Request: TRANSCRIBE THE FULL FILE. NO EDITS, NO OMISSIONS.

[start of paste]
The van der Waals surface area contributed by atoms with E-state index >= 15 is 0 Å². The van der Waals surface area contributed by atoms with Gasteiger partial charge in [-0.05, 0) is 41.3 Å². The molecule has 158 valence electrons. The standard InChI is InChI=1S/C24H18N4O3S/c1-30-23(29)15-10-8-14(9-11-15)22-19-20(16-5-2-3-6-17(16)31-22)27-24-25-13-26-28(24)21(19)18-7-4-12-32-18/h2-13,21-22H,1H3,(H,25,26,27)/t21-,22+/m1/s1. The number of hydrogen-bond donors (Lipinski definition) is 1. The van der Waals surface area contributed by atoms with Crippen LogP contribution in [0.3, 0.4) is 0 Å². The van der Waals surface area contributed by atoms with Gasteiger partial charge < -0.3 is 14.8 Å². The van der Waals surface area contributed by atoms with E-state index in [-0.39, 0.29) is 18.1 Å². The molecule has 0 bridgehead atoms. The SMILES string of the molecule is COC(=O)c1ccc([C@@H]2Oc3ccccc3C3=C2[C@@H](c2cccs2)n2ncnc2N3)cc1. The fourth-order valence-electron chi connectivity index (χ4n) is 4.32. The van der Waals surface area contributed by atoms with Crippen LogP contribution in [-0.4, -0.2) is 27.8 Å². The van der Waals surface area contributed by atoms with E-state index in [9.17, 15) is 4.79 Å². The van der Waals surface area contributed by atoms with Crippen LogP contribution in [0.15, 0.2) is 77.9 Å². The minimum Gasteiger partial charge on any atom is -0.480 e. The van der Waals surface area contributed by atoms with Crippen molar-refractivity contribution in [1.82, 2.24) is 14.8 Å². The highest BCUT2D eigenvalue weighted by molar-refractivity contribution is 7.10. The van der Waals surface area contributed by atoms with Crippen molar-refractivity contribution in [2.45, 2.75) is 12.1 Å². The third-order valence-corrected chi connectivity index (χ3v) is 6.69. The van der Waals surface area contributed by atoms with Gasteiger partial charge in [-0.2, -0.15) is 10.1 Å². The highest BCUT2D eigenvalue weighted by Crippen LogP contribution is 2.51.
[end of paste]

The van der Waals surface area contributed by atoms with E-state index >= 15 is 0 Å². The van der Waals surface area contributed by atoms with Gasteiger partial charge in [-0.05, 0) is 41.3 Å². The molecule has 158 valence electrons. The standard InChI is InChI=1S/C24H18N4O3S/c1-30-23(29)15-10-8-14(9-11-15)22-19-20(16-5-2-3-6-17(16)31-22)27-24-25-13-26-28(24)21(19)18-7-4-12-32-18/h2-13,21-22H,1H3,(H,25,26,27)/t21-,22+/m1/s1. The number of hydrogen-bond donors (Lipinski definition) is 1. The van der Waals surface area contributed by atoms with Crippen LogP contribution in [0.3, 0.4) is 0 Å². The van der Waals surface area contributed by atoms with Gasteiger partial charge < -0.3 is 14.8 Å². The van der Waals surface area contributed by atoms with E-state index in [-0.39, 0.29) is 18.1 Å². The molecule has 0 bridgehead atoms. The SMILES string of the molecule is COC(=O)c1ccc([C@@H]2Oc3ccccc3C3=C2[C@@H](c2cccs2)n2ncnc2N3)cc1. The fourth-order valence-electron chi connectivity index (χ4n) is 4.32. The van der Waals surface area contributed by atoms with Crippen LogP contribution in [-0.4, -0.2) is 27.8 Å². The van der Waals surface area contributed by atoms with E-state index in [9.17, 15) is 4.79 Å². The van der Waals surface area contributed by atoms with Crippen LogP contribution in [0.15, 0.2) is 77.9 Å². The minimum Gasteiger partial charge on any atom is -0.480 e. The van der Waals surface area contributed by atoms with Crippen molar-refractivity contribution in [1.82, 2.24) is 14.8 Å². The highest BCUT2D eigenvalue weighted by molar-refractivity contribution is 7.10. The van der Waals surface area contributed by atoms with Crippen molar-refractivity contribution in [2.45, 2.75) is 12.1 Å². The third-order valence-corrected chi connectivity index (χ3v) is 6.69. The van der Waals surface area contributed by atoms with Gasteiger partial charge in [-0.2, -0.15) is 10.1 Å². The highest BCUT2D eigenvalue weighted by Crippen LogP contribution is 2.51.